The Plant, its Use and Principal Constituents
Artemisia vulgaris L., mugwort, is a very common species in Europe, Asia and North America. The drug, known as Herba Artemisiae, consists of the leaves and flowering tops of the plant. Mugwort has a faint bitter taste, that almost completely disappears upon drying.
A. vulgaris contains 0.03-0.3% essential oil, in which more than 100 components have been identified. The composition is highly variable. The main constituents depend of the origin of the plant, and are 1,8-cineole, camphor and linalool. Furthermore the sesquiterpenes vulgarin (=tauremisin), psilostachyin and psilo-stachyin C are present. Mugwort contains no sesquiterpene lactones. The plant contains flavonol glycosides, coumarins, polyacetylenes, triterpenes and carotinoids (Wichtl 1989). Thujones are only present in traces or are even absent.
The plant is traditionally used to stimulate the appetite and to relieve "painful periods". Use of extensive doses over long periods may lead to digestive and urinary disorders (Bruneton 1995). Its medicinal usefulness, however, is not documented adequately (De Smet 1993).
It is an aromatic perennial, shrub like plant, 50-150 cm high, pubescent or tormentóse. Stems are branched, red-violet, ribbed, erect and rough. They contain pith. The upper leaves are smaller than the lower. They are 3-lobed or entire, lanceolate. Lower leaves are 5-10 cm long, ovate, pinnately lobed, hairy on both surfaces. The upperside of the leaves bears no hairs and is dark green. The underside of the leaves is silver-grey with a felty-like appearance, due to the presence of hairs. This is an important difference with A. absinthii, which has hairs on both sides of the leaves. The inflorescences of mugwort are racemes of small globulous capitulae of yellow flowers. Flowerheads are small, egg-shaped, reddish, yellow, or whitish, drooping, in branched woolly spikes, heterogamous, minute. It is a very variable plant regarding the leaves and flowerheads (Wichtl 1989, Kapoor 1990, Bruneton 1995).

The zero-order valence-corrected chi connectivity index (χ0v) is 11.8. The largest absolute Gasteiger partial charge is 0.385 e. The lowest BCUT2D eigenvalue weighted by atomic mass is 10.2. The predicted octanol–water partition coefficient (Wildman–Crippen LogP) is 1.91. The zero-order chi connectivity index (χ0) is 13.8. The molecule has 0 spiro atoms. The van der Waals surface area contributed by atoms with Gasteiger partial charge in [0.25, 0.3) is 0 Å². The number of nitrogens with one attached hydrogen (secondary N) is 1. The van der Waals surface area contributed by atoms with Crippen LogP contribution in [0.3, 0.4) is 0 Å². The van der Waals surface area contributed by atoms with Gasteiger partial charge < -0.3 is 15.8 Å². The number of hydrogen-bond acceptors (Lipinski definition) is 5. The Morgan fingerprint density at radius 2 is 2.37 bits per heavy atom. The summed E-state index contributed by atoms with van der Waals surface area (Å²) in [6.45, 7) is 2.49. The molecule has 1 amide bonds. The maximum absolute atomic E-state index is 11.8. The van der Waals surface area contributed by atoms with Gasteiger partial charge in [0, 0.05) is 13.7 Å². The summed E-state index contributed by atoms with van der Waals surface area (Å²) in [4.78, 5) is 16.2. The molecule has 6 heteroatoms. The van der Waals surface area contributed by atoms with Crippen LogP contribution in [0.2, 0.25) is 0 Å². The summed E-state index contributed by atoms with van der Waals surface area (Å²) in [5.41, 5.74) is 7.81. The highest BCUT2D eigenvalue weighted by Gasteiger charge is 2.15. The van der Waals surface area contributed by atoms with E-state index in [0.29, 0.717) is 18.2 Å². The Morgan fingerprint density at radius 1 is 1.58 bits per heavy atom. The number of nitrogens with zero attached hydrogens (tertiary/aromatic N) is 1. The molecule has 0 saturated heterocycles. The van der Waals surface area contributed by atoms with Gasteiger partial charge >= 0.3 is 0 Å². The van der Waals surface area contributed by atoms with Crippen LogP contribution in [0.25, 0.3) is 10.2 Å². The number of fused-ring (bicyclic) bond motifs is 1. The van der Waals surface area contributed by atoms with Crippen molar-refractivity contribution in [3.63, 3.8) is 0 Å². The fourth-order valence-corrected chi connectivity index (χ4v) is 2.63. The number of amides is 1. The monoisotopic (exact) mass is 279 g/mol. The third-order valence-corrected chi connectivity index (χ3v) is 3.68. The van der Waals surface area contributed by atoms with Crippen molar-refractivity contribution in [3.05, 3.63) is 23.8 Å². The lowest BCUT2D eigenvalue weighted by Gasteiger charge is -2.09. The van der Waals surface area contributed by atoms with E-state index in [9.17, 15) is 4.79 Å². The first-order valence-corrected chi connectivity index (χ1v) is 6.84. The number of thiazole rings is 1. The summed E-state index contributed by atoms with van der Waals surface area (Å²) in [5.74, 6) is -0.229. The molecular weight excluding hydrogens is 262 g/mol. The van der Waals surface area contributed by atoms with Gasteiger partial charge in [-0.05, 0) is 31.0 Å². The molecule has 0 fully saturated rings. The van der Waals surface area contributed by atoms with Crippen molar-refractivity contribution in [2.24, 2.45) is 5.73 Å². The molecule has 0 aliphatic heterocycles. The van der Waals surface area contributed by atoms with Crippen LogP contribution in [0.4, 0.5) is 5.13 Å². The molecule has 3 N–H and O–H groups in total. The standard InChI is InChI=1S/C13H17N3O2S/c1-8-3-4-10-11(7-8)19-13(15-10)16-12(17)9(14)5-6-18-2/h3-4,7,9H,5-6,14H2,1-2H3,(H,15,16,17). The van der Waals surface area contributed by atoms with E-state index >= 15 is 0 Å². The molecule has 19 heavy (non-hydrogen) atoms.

Because of the presence of many T-shaped hairs, the drug occurs in small "clumps". In the lower epidermis stomata of the anomocytic-type are found (Kartnig and Brantner 1992).
The French Pharmacopoeia requires the verification of the absence of thujone in a hexane extract of the plant (Bruneton 1995). This distinguises it from another European species, A. verlotorum Lamotte, with which it may be confused. A. verlotorum does contain thujone.
According to Bruneton (1995) the official drug should contain >0.1% of essential
The bitter value of A. vulgaris is lower than of A. absithium (Steinegger and Hansel 1972).
Vulgarool (Fig. 8) is a unique constituent of A. vulgaris, and can be used to identify the plant material. Vulgarool can be determined by TLC. The essential oil of mugwort is chromatographed on silica with a mixture of chloroform-methanol 98:2
Figure 8 Vulgarool as the mobile phase. Vulgarool has an Rf value of 0.45. After spraying with vanillin-sulfuric acid, a lilac colour is obtained and with Dragendorff's reagent it turns yellowish white (Nano et al., 1976).
For the identification of A. vulgaris a TLC method has been described by Kartnig and Brantner (1992). This method yields a "fingerprint" which is compared with that of a reference sample. The test solution is obtained by extracting 1.0 g of plant material with 10.0 ml of ethanol for 10 min at 60° C under refux and stirring. After filtration, the solvent is evaporated and the residue taken up in 0.5 ml ethanol. As a reference, a methanolic solution of rutin, isoquercitrin and quercitrin is used. 10 (A of the test solution is applied as a band on silica gel plates. The plates are developed over 10 cm, with ethyl acetate-formic acid-water (88:6:6) as the mobile phase. Detection is obtained by spraying with Neu's reagent and PEG 4000. The chro-matogram is evaluated under UV 366 nm. Rutin has an Rf-value of 0.1, isoquercitrin of 0.34 and quercitrin of 0.54.
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